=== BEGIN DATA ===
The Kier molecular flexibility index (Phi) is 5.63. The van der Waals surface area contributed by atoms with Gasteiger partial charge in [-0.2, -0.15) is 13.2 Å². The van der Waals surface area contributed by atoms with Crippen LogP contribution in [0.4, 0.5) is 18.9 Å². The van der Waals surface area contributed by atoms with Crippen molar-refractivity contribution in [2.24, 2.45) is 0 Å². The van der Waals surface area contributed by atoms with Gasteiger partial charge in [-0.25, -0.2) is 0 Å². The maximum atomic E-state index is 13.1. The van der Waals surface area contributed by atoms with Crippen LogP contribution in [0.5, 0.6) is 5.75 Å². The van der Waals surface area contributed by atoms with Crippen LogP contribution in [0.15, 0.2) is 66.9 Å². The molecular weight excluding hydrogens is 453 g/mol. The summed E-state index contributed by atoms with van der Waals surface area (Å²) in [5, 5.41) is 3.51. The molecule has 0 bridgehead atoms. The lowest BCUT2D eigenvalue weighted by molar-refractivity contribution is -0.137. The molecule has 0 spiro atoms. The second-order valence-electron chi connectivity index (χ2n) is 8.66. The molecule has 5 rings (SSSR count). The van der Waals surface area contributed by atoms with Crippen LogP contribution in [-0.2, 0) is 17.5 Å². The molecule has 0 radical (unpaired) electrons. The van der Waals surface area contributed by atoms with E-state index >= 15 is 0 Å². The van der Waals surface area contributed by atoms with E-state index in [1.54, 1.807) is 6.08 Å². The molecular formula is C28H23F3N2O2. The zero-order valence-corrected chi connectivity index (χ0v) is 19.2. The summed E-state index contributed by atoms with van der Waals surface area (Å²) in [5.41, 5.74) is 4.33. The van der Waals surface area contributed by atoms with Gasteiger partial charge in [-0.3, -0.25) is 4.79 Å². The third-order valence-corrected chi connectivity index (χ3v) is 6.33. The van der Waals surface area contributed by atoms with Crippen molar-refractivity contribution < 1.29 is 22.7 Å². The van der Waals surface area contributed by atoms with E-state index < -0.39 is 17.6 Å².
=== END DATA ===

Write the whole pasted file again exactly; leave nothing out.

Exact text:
The Kier molecular flexibility index (Phi) is 5.63. The van der Waals surface area contributed by atoms with Gasteiger partial charge in [-0.2, -0.15) is 13.2 Å². The van der Waals surface area contributed by atoms with Crippen LogP contribution in [0.4, 0.5) is 18.9 Å². The van der Waals surface area contributed by atoms with Crippen molar-refractivity contribution in [2.24, 2.45) is 0 Å². The van der Waals surface area contributed by atoms with Gasteiger partial charge in [-0.25, -0.2) is 0 Å². The maximum atomic E-state index is 13.1. The van der Waals surface area contributed by atoms with Crippen LogP contribution in [0.5, 0.6) is 5.75 Å². The van der Waals surface area contributed by atoms with Crippen LogP contribution in [0.15, 0.2) is 66.9 Å². The molecular weight excluding hydrogens is 453 g/mol. The summed E-state index contributed by atoms with van der Waals surface area (Å²) in [5, 5.41) is 3.51. The molecule has 0 bridgehead atoms. The lowest BCUT2D eigenvalue weighted by molar-refractivity contribution is -0.137. The molecule has 0 spiro atoms. The second-order valence-electron chi connectivity index (χ2n) is 8.66. The molecule has 5 rings (SSSR count). The van der Waals surface area contributed by atoms with Crippen LogP contribution in [-0.2, 0) is 17.5 Å². The molecule has 0 radical (unpaired) electrons. The van der Waals surface area contributed by atoms with E-state index >= 15 is 0 Å². The van der Waals surface area contributed by atoms with E-state index in [1.54, 1.807) is 6.08 Å². The molecular formula is C28H23F3N2O2. The zero-order valence-corrected chi connectivity index (χ0v) is 19.2. The summed E-state index contributed by atoms with van der Waals surface area (Å²) in [5.41, 5.74) is 4.33. The van der Waals surface area contributed by atoms with Gasteiger partial charge in [-0.3, -0.25) is 4.79 Å². The third-order valence-corrected chi connectivity index (χ3v) is 6.33. The van der Waals surface area contributed by atoms with Crippen molar-refractivity contribution < 1.29 is 22.7 Å². The van der Waals surface area contributed by atoms with E-state index < -0.39 is 17.6 Å².